On December 16, 2011, police in riot gear accompanied by plainclothes officers swept into the western Kazakh city of Zhanaozen to put down a protest by striking oil workers that had turned to rioting. At least a dozen protesters were shot dead. Dozens more were wounded. One protester was killed by police in a nearby town, and another died after being tortured in the investigation that followed. In the aftermath, it was clear that the incident would test Kazakhstan’s commitment to impartial justice and free speech. Unfortunately, the government’s response has been a classic authoritarian crackdown.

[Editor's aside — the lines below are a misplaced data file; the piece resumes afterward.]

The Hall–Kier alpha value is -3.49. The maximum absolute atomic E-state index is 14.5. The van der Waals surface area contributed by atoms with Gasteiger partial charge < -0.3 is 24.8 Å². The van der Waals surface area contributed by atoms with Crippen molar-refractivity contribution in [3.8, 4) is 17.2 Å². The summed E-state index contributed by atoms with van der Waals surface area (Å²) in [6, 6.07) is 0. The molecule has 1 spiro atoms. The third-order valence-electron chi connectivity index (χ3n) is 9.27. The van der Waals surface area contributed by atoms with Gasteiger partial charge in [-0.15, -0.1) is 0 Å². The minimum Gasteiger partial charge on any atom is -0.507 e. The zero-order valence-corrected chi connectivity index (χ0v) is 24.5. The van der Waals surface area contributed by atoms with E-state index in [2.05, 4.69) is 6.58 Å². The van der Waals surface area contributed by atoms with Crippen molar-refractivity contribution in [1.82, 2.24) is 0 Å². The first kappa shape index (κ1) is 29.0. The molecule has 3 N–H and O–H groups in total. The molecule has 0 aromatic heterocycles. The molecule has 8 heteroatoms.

Germany’s Chancellor Angela Merkel will meet today with Kazakhstan’s President Nursultan Nazarbayev to sign a strategic agreements focused on energy and raw materials. Merkel, whose country has been cultivating access to Kazakhstan’s natural resources for some time, is not likely to devote much of the discussion to her guest’s domestic troubles. Nazarbayev prefers to present Kazakhstan as an eager business partner, committed to its international obligations and open to gradual reforms, and foreign governments and companies often have an economic interest in accepting this image at face value. However, recent events suggest that popular frustration with the country’s authoritarian system is becoming more difficult to ignore.